PhotoYou don't hear much about timeshare foreclosures, but it should come as no surprise that owners walk away from these arrangements. However, we've heard from someone who says she made what she thought was her final payment on her Diamond Resorts International timeshare, only to be told her unit is going to foreclosure.

“They stated that my account had a balance of $526.82, which included a late fee of $25.00 and interest of $34.14,” Kristine, of Northbridge, Mass., told “I explained that this had all been paid except for the $100.00 check that was returned to me. They looked at the records on my account and said they did not receive five checks that I had in my bill pay account.”

But Kristine said she called her bank and obtained copies of the five cancelled checks. Kristine said she was told it was too late, the unit was already in foreclosure. If Kristine has the cancelled checks, and there are no other issues, it seems strange that there is no way to stop the foreclosure, whose timing seems a little suspicious, to say the least. It doesn't appear that Kristine will get to the bottom of this without a lawyer.

Power of persuasion

Pam, of Gulf Breeze, Fla., has had a run of bad luck with Maytag dishwashers.

“I purchased a Maytag Dishwasher in Jan 2010,” Pam said. “In Jan 2011, the electronic control panel failed. It was still under the 1 yr warranty so Maytag had it replaced. The repairman says there is a problem w/ steam/water getting into their front panels.

One month later, Pam said the second electronic control panel failed. She said Maytag replaced it again "as a courtesy."

“One month later, the third electronic control panel failed,” Pam said. “Maytag refused to honor the replacement of the third control panel even with threats of litigation. I wrote to Home Depot who had sold the unit. They contacted their Maytag buyer who replaced the dishwasher with a new one and installed it free of charge.”

Remarkably, Pam persuaded Maytag to repair an out-of-warranty unit and persuaded Home Depot to pay for an install a new dishwasher for her. She's one savvy consumer, in our book.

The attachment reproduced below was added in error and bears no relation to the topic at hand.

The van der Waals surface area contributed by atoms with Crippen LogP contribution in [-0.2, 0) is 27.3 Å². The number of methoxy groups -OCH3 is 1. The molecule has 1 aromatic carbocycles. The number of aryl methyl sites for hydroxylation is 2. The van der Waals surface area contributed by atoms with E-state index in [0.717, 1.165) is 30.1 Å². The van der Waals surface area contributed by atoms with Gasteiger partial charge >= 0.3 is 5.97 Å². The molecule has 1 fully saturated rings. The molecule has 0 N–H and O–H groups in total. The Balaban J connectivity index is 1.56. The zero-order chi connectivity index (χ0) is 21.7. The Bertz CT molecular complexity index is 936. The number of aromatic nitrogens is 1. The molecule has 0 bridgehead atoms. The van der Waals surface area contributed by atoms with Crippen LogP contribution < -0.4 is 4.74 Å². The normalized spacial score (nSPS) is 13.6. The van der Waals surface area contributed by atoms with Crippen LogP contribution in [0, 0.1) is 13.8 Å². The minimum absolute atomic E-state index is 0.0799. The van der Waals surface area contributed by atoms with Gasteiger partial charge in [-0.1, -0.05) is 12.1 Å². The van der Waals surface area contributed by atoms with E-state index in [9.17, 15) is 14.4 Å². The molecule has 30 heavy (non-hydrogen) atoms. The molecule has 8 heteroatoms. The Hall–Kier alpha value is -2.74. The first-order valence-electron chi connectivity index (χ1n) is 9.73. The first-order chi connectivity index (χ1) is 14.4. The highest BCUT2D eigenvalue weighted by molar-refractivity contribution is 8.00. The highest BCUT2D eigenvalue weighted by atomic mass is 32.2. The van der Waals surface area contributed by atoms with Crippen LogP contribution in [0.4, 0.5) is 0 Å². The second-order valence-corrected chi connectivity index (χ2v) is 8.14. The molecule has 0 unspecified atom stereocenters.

Troublesome transfer

For-profit colleges are feeling some heat for their costs and their aid and loan policies. John, of Leesburg, Va., doesn't have any problem with that, but wishes Strayer University, which he attended, would be a little more responsive to what he sees as a simple request.

“In the beginning of May, I sent through the mail a request to have my transcript sent to a college along with a $5 check,” John told “The college I wish to attend never received the transcript. I also never received any notification that there was a problem. I called several times and spoke to people who promised to get back to me and never did. In June I went down to the admissions office with my grade statements, which they scanned in and created a case number. I paid another $5 in cash. I have called to find out the update on the case and no one has replied back. It is now July.”

John points out he spent good money to earn credits at Strayer, and he will have to spent more if he can't transfer them to another school.

Foot in the door

From the earliest days of the republic, peddlers have gone door to door selling their wares. But Roger, of Carmi, Ill., was upset when an insurance agent knocked at his door this week.

“Tuesday, July 19, a man and a woman in a Cadillac pulled up in my drive way wanting to talk to me about insurance,” Roger said. They were trying to peddle or talk to me about insurance. No business card was presented or name given to me. When I asked what his business was at my home unannounced, he said I looked busy and would contact me later. I promptly put up no soliciting signs. My security cameras may have captured his license plate, I hope. I am trying to contact the company about this tasteless way of selling door to door.”

It certainly isn't against the law to sell door to door (Roger said he was tempted to call the police), but it goes without saying you shouldn't buy insurance that way.